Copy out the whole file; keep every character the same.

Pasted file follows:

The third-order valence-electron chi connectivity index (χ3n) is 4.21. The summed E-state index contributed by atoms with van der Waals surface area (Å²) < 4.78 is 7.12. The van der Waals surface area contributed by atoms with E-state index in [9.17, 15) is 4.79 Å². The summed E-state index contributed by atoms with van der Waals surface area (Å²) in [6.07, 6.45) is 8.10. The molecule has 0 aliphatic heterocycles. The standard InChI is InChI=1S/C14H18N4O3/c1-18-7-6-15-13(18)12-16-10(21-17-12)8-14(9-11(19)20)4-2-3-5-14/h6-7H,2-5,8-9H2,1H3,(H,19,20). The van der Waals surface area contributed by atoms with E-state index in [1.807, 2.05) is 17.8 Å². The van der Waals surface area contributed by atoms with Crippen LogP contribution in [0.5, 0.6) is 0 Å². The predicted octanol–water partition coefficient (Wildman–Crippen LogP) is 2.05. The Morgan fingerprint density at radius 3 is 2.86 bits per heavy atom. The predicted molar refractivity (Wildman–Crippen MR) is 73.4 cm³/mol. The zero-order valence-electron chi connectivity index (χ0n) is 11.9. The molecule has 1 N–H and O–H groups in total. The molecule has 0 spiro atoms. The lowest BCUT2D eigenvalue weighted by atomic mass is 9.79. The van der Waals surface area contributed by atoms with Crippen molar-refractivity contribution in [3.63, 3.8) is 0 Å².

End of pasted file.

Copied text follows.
The third-order valence-electron chi connectivity index (χ3n) is 4.21. The summed E-state index contributed by atoms with van der Waals surface area (Å²) < 4.78 is 7.12. The van der Waals surface area contributed by atoms with E-state index in [9.17, 15) is 4.79 Å². The summed E-state index contributed by atoms with van der Waals surface area (Å²) in [6.07, 6.45) is 8.10. The molecule has 0 aliphatic heterocycles. The standard InChI is InChI=1S/C14H18N4O3/c1-18-7-6-15-13(18)12-16-10(21-17-12)8-14(9-11(19)20)4-2-3-5-14/h6-7H,2-5,8-9H2,1H3,(H,19,20). The van der Waals surface area contributed by atoms with E-state index in [1.807, 2.05) is 17.8 Å². The van der Waals surface area contributed by atoms with Crippen LogP contribution in [0.5, 0.6) is 0 Å². The predicted octanol–water partition coefficient (Wildman–Crippen LogP) is 2.05. The Morgan fingerprint density at radius 3 is 2.86 bits per heavy atom. The predicted molar refractivity (Wildman–Crippen MR) is 73.4 cm³/mol. The zero-order valence-electron chi connectivity index (χ0n) is 11.9. The molecule has 1 N–H and O–H groups in total. The molecule has 0 spiro atoms. The lowest BCUT2D eigenvalue weighted by atomic mass is 9.79. The van der Waals surface area contributed by atoms with Crippen molar-refractivity contribution in [3.63, 3.8) is 0 Å².